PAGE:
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Thread: tips and tricks

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    Default tips and tricks

    I searched but couldn't find the old tips and tricks thread. I thought I could start a new one.

    1. When trying to locate an electric service that comes down a pole with a u-gaurd and no ground wire and goes directly into a basement I have found that hooking up to an air conditioning unit will usually light up the electric.

    I have also used an outdoor electric outlet as a hookup point as well. I NEVER recommend this but it has worked for me on more than one occassion. I have stuck a flag in the ground prong of an electric outlet and used that as a hookup. Again, not recommended. This will not only fry a tranmitter but could get you killed.

    2. Payphones. I have found that you cant get access to a hookup point on many payphones. Many of these run directly from a building or unknown location. Fortunately most are so old that they still have the headsets that you can unscrew the mouthpiece and get access to the pairs.

    3. When coming across a phone drop that wont locate from the ped and the SNI is hidden in an unaccessible location you can get it to locate by the pairs in the phone jack in the building or house. I know this isn't a common problem but I once had a SNI inside of a wall and a broken sheath in the yard from a poor splice job. Simply take a spare indoor phone cord and plug it into the jack. Then cut the cord appx 4-6" from the jack and expose the pairs. You now have place to direct connect to.

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    Senior Member ProfessionalLocator's Avatar
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    Default Re: tips and tricks

    Quote Originally Posted by noOT4me View Post
    I searched but couldn't find the old tips and tricks thread. I thought I could start a new one.

    1. When trying to locate an electric service that comes down a pole with a u-gaurd and no ground wire and goes directly into a basement I have found that hooking up to an air conditioning unit will usually light up the electric.

    I have also used an outdoor electric outlet as a hookup point as well. I NEVER recommend this but it has worked for me on more than one occassion. I have stuck a flag in the ground prong of an electric outlet and used that as a hookup. Again, not recommended. This will not only fry a tranmitter but could get you killed.

    2. Payphones. I have found that you cant get access to a hookup point on many payphones. Many of these run directly from a building or unknown location. Fortunately most are so old that they still have the headsets that you can unscrew the mouthpiece and get access to the pairs.

    3. When coming across a phone drop that wont locate from the ped and the SNI is hidden in an unaccessible location you can get it to locate by the pairs in the phone jack in the building or house. I know this isn't a common problem but I once had a SNI inside of a wall and a broken sheath in the yard from a poor splice job. Simply take a spare indoor phone cord and plug it into the jack. Then cut the cord appx 4-6" from the jack and expose the pairs. You now have place to direct connect to.
    I had a retirement community with a master meter and no meters to the houses. Plus all the transformers were subsurface.
    I clamped the induction clamp onto the wire to the central AC compressor at the side of the house. Not ideal but all there was and it worked.

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    Junior Member Frank's Avatar
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    Default Re: tips and tricks

    If an AT&T manhole is full of water, drop your red lead in the water. See what ya get!

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    Senior Member yahoo's Avatar
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    Default Re: tips and tricks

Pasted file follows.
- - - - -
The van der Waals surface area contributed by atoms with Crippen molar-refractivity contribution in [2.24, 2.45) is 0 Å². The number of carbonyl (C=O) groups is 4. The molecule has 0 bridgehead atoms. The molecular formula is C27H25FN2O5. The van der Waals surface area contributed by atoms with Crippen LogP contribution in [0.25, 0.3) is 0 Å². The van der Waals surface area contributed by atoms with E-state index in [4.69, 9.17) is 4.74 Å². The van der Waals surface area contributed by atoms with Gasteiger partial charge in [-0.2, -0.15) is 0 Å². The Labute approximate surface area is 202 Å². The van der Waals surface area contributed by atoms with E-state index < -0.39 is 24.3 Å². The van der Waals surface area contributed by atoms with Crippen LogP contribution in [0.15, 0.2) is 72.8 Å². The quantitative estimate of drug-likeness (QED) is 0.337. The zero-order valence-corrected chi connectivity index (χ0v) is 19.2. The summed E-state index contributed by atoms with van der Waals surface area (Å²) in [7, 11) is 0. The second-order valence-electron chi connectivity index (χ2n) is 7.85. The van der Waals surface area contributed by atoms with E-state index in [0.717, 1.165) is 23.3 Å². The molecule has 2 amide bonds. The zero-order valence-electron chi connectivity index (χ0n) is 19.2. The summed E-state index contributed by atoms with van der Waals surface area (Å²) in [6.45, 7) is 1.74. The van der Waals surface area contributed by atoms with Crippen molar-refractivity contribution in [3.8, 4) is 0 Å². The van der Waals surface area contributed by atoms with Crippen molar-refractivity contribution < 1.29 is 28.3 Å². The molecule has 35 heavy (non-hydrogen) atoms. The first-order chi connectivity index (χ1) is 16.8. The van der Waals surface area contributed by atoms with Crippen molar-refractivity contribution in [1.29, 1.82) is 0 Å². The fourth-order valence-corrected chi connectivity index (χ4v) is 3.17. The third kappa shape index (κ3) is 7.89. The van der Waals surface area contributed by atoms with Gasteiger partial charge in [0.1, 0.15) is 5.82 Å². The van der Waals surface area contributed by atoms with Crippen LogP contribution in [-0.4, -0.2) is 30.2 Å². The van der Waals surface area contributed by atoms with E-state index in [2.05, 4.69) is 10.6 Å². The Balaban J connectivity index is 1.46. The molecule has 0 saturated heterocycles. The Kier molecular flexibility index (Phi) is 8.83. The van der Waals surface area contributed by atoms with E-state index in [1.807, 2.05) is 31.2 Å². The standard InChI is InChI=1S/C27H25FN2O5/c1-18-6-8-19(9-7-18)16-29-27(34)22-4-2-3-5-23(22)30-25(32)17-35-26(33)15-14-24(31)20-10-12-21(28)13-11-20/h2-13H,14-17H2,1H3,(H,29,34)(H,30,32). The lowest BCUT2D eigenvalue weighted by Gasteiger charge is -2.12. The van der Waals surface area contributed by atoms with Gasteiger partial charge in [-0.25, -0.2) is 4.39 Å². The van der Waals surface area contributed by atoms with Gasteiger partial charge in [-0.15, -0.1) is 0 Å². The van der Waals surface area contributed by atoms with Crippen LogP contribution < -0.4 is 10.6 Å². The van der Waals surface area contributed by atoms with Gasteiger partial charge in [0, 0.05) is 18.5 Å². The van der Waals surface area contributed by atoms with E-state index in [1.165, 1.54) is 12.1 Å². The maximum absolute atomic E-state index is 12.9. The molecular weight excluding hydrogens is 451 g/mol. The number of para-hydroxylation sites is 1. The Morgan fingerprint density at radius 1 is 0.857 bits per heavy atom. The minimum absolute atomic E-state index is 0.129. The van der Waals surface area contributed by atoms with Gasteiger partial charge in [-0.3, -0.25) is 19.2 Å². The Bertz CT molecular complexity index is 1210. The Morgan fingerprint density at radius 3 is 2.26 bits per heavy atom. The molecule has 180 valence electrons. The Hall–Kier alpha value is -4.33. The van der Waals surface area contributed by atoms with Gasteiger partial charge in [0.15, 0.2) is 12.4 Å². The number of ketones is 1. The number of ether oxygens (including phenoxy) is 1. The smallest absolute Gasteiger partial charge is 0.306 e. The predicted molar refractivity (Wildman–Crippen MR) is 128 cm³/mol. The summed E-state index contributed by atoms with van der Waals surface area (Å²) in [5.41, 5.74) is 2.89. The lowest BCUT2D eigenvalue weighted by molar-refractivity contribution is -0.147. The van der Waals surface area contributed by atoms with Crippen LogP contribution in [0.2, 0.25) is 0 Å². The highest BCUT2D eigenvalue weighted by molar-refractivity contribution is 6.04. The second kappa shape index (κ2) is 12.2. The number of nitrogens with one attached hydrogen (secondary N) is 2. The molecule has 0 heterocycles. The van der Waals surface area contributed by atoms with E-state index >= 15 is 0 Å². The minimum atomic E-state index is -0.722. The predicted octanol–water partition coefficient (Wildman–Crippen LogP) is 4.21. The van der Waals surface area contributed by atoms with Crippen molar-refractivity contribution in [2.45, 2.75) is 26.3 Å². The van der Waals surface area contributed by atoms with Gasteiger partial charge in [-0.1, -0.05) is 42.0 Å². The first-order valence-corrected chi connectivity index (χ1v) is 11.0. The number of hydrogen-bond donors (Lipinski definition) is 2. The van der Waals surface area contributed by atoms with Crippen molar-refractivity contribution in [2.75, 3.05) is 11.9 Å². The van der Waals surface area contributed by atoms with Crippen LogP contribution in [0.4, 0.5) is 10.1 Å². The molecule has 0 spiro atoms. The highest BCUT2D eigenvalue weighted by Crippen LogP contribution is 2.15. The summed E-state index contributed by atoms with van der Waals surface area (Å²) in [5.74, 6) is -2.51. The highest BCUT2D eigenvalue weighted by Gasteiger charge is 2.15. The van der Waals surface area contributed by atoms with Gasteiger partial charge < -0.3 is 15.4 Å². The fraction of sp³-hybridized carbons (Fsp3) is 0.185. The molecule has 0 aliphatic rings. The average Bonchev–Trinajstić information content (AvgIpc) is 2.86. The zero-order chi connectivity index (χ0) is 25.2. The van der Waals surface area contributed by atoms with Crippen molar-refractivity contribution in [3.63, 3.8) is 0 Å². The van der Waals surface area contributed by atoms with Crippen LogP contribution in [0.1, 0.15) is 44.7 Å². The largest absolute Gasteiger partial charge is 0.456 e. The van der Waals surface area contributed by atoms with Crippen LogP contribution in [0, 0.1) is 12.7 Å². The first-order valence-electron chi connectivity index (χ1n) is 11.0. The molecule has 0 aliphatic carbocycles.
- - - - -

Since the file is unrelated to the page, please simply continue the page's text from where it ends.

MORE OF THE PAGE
i have heard that will not work as one would think it would???? is this true????
    Quote Originally Posted by Frank View Post
    If an AT&T manhole is full of water, drop your red lead in the water. See what ya get!
    wise men talk because they have something to say and fools because they have to say something....plato

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    Default Re: tips and tricks

    Quote Originally Posted by noOT4me View Post
    3. When coming across a phone drop that wont locate from the ped and the SNI is hidden in an unaccessible location you can get it to locate by the pairs in the phone jack in the building or house. I know this isn't a common problem but I once had a SNI inside of a wall and a broken sheath in the yard from a poor splice job. Simply take a spare indoor phone cord and plug it into the jack. Then cut the cord appx 4-6" from the jack and expose the pairs. You now have place to direct connect to.
    In my area Time Warner has taken over a big market on the telephone service or the homeowners don't use the copper and just use cell phones. Alot of times these unused drops don't seem to tone. Most of the time for drops I just use the spare pairs(cold-pairing) of the drop. This will normally give a perfect signal with no bleed off.

    "Hot Pairing" is also a necessary tool for the experienced locator. Alot of the old 1960's telephone cables have so many splices and sheath faults on them they won't tone under any conventional methods and hot pairing will give a perfect signal. As much as this is a useful tool this also can be a damage waiting to happen when you have paralleling cables.

    When you have an electric meter on an industrial/apartment building and there is absolutely nowhere to ground is to look for a place to couple the electric after the meter. This normally works perfectly with no bleed off.

    Another thing that alot of us old timers seem to forget from time to time is that "the deeper the ground the better the sound". It still amazes me how much better your signal is when you have a good ground.

    Disconnecting a CATV drop is always a last resort but sometimes a CATV drop is so shallow and parallels the trunk or feeder that you can't locate the mainline. As much as it is not suggested it is sometimes necessary.

    P.S. Newbies remember that alot of the methods brought up in these type threads are not things you would like to use as a new locator. It takes a long time to have the courage and knowledge to do some of these things.
    Last edited by Goldenboy; April 29th, 2010 at 11:03 PM.